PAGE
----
Sticky wages are part of the macro labor market story, but not at the center

I can recommend to you this new survey by Lars Ljungqvist and Thomas J. Sargent, just published in the American Economic Review.  The serious work on unemployment these days is using models of matching markets, and varying returns to finding matches during tough times, including recessions.  That is how to think about the job creation process for unemployed workers, who do not currently have a nominal wage to even be sticky.  Here is their abstract:

To generate big responses of unemployment to productivity changes, researchers have reconfigured matching models in various ways: by elevating the utility of leisure, by making wages sticky, by assuming alternating-offer wage bargaining, by introducing costly acquisition of credit, by assuming fixed matching costs, or by positing government-mandated unemployment compensation and layoff costs. All of these redesigned matching models increase responses of unemployment to movements in productivity by diminishing the fundamental surplus fraction, an upper bound on the fraction of a job’s output that the invisible hand can allocate to vacancy creation. Business cycles and welfare state dynamics of an entire class of reconfigured matching models all operate through this common channel.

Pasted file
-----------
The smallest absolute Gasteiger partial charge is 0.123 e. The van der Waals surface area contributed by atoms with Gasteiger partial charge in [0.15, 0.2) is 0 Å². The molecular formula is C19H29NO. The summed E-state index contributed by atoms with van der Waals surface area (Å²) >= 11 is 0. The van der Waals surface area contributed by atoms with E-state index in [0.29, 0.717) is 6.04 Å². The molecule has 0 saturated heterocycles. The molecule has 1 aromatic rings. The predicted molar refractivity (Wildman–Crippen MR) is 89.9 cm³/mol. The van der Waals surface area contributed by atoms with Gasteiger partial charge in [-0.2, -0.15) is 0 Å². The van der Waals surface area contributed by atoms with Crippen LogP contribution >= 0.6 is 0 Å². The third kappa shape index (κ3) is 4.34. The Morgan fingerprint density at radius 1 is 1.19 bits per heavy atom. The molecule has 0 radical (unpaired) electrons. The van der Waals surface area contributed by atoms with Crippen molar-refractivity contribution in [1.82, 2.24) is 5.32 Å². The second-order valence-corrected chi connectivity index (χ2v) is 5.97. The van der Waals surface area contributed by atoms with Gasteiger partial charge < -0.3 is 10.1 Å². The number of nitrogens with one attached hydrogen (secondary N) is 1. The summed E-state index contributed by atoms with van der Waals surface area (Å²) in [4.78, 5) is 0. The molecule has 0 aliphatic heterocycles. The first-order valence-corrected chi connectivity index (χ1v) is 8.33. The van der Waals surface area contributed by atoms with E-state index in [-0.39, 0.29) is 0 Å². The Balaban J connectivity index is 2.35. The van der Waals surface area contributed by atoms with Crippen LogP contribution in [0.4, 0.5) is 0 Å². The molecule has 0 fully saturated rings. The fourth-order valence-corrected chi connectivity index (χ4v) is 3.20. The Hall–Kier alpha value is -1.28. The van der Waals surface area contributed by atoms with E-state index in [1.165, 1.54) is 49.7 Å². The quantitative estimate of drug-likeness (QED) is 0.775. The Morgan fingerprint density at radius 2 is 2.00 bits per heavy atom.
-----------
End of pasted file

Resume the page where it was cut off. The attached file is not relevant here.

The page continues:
As you will see in the paper, sticky or constant wages still can play a significant role in these accounts, but they are one part of a broader story. This is useful from the concluding remarks:

The fundamental surplus fraction is the single intermediate channel through which economic forces generating a high elasticity of market tightness with respect to productivity must operate. Differences in the fundamental surplus explain why unemployment responds sensitively to movements in productivity in some matching models but not in others. The role of the fundamental surplus in generating that response sensitivity transcends diverse matching models having very different outcomes along other dimensions that include the elasticity of wages with respect to productivity, and whether outside values affect bargaining outcomes.
For any model with a matching function, to arrive at the fundamental surplus, take the output of a job, then deduct the sum of the value of leisure, the annuitized values of layoff costs and training costs and a worker’s ability to exploit a firm’s cost of delay under alternating-offer wage bargaining, and any other items that must be set aside. The fundamental surplus is an upper bound on what the invisible hand could allocate to vacancy creation. If that fundamental surplus constitutes a small fraction of a job’s output, it means that a given change in productivity translates into a much larger percentage change in the fundamental surplus. Because such large movements in the amount of resources that could potentially be used for vacancy creation cannot be offset by the invisible hand, significant variations in market tightness ensue, causing large movements in unemployment.

One very simple way to put the point is that unemployment is not always such an easy problem to fix and labor markets are not always so easy to steer. This is a far cry from the simple Phillips curve talk I see so often in the financial press.

Here are ungated copies.


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